In Taiji circles, people
get very hung up on shapes and up to a point they are correct
to do so. After all, the notable postures in your forms,
whether practiced as linked form sequences or as isolated
techniques are shaped the way they are for a reason, right?
There are optimum alignments and physical qualities that
should be maintained in order to ensure that your postures
are strong, grounded and balanced and this will help your
movements to be powerful.
your weight falling through the centre of your foot arch?
Are the arches arched? Are your knees in line with your
toes? Is your weight on the correct leg? Has your posture
collapsed, or have you remembered to maintain a sense of
peng expansiveness in your elbows? etc. etc.
Unfortunately, that is not the kind of thing I'm talking about. I'm talking about the students who come through my door with the dreaded "previous experience of Taiji." I always groan inwardly because it almost invariably means that they will have been shown some great long form sequence without any information given regarding its martial purpose.
Such students frequently take longer to learn what I'm teaching them than my brand new students. Their Taiji life might previously have consisted of studying photos of Yang Chengfu or Zheng Manqing in order to ascertain the correct posture with little or no concern about how the limbs arrive in their finished places, let alone why.
If they are particularly lucky, their previous teacher may have filled their heads with reasoning such as "the posture is this shape so that your conception vessel meridians are connected with your ren and du channels which improves the flow of qi and if you don't do it exactly like that your arms and legs will drop off". Pity the poor creatures who don't do Taiji, walking around completely oblivious to the fact that they could drop down dead at any moment because their Kidney 10 has strayed out of alignment with their Spleen 7. "Put down that sandwich! Where is your energy coming from?!!!" No one seems to worry about the fact that they have survived OK so far without knowing such eldritch secrets.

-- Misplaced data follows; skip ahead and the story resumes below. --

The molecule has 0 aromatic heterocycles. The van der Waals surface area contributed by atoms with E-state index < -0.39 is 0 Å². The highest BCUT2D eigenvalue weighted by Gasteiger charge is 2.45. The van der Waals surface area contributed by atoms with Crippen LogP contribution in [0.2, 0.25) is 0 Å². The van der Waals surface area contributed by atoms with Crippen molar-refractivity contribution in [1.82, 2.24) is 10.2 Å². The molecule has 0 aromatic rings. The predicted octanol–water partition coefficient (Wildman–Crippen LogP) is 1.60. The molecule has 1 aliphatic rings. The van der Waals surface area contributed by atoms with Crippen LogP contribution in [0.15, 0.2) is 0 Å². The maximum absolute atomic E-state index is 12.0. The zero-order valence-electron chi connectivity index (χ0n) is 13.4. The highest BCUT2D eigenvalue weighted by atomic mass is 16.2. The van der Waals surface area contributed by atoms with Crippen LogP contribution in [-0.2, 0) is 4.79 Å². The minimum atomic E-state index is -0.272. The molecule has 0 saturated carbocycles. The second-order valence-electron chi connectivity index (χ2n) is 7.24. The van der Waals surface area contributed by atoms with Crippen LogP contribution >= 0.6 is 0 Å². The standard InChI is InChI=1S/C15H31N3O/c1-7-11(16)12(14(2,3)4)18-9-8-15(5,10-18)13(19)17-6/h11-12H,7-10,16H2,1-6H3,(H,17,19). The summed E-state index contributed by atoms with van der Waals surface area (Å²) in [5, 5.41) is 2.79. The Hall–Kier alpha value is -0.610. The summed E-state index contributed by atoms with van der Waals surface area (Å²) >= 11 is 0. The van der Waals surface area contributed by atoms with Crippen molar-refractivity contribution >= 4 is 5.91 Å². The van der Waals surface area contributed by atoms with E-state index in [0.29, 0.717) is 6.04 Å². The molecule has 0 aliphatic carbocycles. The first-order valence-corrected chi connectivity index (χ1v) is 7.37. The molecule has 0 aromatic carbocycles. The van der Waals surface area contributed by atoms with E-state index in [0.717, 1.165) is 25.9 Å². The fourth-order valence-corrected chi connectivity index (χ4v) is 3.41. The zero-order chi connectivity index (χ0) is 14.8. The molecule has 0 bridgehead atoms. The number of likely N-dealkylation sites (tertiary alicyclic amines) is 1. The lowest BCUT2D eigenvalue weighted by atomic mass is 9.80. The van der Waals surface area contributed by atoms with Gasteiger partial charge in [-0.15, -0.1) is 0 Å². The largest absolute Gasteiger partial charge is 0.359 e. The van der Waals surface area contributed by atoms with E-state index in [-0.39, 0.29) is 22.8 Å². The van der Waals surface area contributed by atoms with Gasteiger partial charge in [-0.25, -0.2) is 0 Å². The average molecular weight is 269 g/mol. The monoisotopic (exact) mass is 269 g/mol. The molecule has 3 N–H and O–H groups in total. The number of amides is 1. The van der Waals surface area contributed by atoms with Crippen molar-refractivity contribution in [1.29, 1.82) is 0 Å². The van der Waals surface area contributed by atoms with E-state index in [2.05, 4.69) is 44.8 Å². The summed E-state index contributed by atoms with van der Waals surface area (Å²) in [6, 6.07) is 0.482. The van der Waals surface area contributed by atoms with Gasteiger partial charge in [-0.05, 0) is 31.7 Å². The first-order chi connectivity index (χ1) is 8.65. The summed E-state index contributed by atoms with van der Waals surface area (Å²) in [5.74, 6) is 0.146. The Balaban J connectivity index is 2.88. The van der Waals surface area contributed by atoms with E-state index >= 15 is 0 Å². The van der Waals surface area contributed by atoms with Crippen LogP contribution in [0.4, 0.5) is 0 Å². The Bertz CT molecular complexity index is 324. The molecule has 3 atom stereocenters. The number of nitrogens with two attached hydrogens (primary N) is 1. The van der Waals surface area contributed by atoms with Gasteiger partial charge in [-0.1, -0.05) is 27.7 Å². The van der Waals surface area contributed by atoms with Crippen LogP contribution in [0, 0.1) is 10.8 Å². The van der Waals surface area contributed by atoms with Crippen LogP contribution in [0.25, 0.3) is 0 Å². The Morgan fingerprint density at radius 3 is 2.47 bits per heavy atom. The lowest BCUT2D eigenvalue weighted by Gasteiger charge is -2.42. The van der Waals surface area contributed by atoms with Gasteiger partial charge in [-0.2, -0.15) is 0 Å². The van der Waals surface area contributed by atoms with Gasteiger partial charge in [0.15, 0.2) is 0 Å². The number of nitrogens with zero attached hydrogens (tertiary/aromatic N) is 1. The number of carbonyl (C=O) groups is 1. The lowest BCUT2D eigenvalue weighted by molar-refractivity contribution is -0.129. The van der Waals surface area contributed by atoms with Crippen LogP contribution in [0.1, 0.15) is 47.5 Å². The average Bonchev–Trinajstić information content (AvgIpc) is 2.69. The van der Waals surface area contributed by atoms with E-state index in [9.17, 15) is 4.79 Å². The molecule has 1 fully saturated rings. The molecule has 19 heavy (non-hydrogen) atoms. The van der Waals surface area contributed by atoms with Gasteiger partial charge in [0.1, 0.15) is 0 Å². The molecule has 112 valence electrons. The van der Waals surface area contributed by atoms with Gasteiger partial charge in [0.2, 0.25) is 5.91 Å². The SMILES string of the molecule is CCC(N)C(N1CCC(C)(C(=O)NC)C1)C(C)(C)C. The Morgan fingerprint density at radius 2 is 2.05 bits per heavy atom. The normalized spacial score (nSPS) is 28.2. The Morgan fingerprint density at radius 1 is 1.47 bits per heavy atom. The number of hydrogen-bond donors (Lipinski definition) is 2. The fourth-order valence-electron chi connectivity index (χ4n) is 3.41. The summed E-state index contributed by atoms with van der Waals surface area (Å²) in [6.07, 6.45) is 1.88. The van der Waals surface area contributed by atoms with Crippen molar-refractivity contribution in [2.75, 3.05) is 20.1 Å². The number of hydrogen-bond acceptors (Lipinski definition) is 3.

Such knowledge of "the correct postures" generally impedes their movements as they try to move from one static shape to the next in a nice floaty way. And if I tell them to get their feet parallel, the databank inside their heads will remind them that Yang Chengfu didn't have his feet parallel in the photos so maybe they won't bother and maybe I won't notice and anyway who am I to tell them how to have their feet? and their body isn't designed to make that shape because they were born with turned out toes and maybe they'll settle for a compromise for now to shut me up and practice it properly when they get home.
You see, it isn't that I'm completely unconcerned with shape, but the shapes I teach are determined by tried and tested martial function rather than by any specific tradition. Zheng style, Yang style, Chen style, Wu style, Sun style - I've tried them all and the shapes I teach are the shapes that I find most effective for combat. It's not like I haven't investigated the art thoroughly and tried the techniques out on a variety of body shapes, ages, genders and abilities. Ask me "why?" and I'll always give you a reason. I may have arrived at different conclusions than some other teachers, but as long as they know why they're doing things the way they are too (from a martial perspective, mind you), I'm happy to embrace a little diversity. You can always train with them instead - I'll give you their number.